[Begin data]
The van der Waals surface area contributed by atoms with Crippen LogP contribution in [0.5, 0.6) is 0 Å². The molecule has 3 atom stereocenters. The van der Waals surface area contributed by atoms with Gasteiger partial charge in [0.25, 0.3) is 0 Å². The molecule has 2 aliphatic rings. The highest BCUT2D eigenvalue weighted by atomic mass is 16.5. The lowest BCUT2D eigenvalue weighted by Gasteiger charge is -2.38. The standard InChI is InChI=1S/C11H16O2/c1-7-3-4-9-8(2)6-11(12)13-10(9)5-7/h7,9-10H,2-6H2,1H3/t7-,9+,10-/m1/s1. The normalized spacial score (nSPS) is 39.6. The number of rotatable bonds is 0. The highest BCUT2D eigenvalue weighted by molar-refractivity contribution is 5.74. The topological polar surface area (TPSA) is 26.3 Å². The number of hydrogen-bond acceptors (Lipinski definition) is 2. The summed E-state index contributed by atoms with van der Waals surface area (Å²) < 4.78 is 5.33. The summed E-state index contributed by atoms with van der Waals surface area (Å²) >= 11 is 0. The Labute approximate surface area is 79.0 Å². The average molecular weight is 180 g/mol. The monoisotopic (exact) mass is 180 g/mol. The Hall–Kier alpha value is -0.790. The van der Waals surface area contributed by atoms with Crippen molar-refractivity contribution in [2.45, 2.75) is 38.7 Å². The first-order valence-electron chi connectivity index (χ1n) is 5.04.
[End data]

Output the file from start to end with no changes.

The van der Waals surface area contributed by atoms with Crippen LogP contribution in [0.5, 0.6) is 0 Å². The molecule has 3 atom stereocenters. The van der Waals surface area contributed by atoms with Gasteiger partial charge in [0.25, 0.3) is 0 Å². The molecule has 2 aliphatic rings. The highest BCUT2D eigenvalue weighted by atomic mass is 16.5. The lowest BCUT2D eigenvalue weighted by Gasteiger charge is -2.38. The standard InChI is InChI=1S/C11H16O2/c1-7-3-4-9-8(2)6-11(12)13-10(9)5-7/h7,9-10H,2-6H2,1H3/t7-,9+,10-/m1/s1. The normalized spacial score (nSPS) is 39.6. The number of rotatable bonds is 0. The highest BCUT2D eigenvalue weighted by molar-refractivity contribution is 5.74. The topological polar surface area (TPSA) is 26.3 Å². The number of hydrogen-bond acceptors (Lipinski definition) is 2. The summed E-state index contributed by atoms with van der Waals surface area (Å²) < 4.78 is 5.33. The summed E-state index contributed by atoms with van der Waals surface area (Å²) >= 11 is 0. The Labute approximate surface area is 79.0 Å². The average molecular weight is 180 g/mol. The monoisotopic (exact) mass is 180 g/mol. The Hall–Kier alpha value is -0.790. The van der Waals surface area contributed by atoms with Crippen molar-refractivity contribution in [2.45, 2.75) is 38.7 Å². The first-order valence-electron chi connectivity index (χ1n) is 5.04.